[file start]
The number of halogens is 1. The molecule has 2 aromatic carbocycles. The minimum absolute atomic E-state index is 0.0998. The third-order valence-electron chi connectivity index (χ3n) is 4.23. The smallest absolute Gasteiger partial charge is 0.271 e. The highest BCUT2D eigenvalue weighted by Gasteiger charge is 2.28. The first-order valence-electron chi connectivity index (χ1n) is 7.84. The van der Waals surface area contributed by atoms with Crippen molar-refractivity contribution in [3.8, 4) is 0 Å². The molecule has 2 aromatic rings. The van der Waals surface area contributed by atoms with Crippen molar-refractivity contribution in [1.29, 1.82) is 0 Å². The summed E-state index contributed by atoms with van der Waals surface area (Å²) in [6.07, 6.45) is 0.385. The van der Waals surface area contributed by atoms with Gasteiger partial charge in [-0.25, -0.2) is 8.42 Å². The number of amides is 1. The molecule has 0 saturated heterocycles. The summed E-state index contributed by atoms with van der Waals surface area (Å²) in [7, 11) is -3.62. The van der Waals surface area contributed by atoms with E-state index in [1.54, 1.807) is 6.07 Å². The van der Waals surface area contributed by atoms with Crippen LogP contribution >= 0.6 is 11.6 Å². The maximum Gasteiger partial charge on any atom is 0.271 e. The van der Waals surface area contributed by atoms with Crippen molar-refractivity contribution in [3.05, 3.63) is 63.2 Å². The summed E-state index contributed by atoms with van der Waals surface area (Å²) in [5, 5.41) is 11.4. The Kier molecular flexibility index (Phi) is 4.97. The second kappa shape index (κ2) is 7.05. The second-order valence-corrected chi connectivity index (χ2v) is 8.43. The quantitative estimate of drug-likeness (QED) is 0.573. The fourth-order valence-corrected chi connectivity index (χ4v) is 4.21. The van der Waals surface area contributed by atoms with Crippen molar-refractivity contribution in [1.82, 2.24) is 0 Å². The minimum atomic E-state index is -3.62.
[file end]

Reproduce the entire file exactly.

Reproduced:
The number of halogens is 1. The molecule has 2 aromatic carbocycles. The minimum absolute atomic E-state index is 0.0998. The third-order valence-electron chi connectivity index (χ3n) is 4.23. The smallest absolute Gasteiger partial charge is 0.271 e. The highest BCUT2D eigenvalue weighted by Gasteiger charge is 2.28. The first-order valence-electron chi connectivity index (χ1n) is 7.84. The van der Waals surface area contributed by atoms with Crippen molar-refractivity contribution in [3.8, 4) is 0 Å². The molecule has 2 aromatic rings. The van der Waals surface area contributed by atoms with Crippen molar-refractivity contribution in [1.29, 1.82) is 0 Å². The summed E-state index contributed by atoms with van der Waals surface area (Å²) in [6.07, 6.45) is 0.385. The van der Waals surface area contributed by atoms with Gasteiger partial charge in [-0.25, -0.2) is 8.42 Å². The number of amides is 1. The molecule has 0 saturated heterocycles. The summed E-state index contributed by atoms with van der Waals surface area (Å²) in [7, 11) is -3.62. The van der Waals surface area contributed by atoms with E-state index in [1.54, 1.807) is 6.07 Å². The van der Waals surface area contributed by atoms with Crippen LogP contribution >= 0.6 is 11.6 Å². The maximum Gasteiger partial charge on any atom is 0.271 e. The van der Waals surface area contributed by atoms with Crippen molar-refractivity contribution in [3.05, 3.63) is 63.2 Å². The summed E-state index contributed by atoms with van der Waals surface area (Å²) in [5, 5.41) is 11.4. The Kier molecular flexibility index (Phi) is 4.97. The second kappa shape index (κ2) is 7.05. The second-order valence-corrected chi connectivity index (χ2v) is 8.43. The quantitative estimate of drug-likeness (QED) is 0.573. The fourth-order valence-corrected chi connectivity index (χ4v) is 4.21. The van der Waals surface area contributed by atoms with Crippen molar-refractivity contribution in [1.82, 2.24) is 0 Å². The minimum atomic E-state index is -3.62.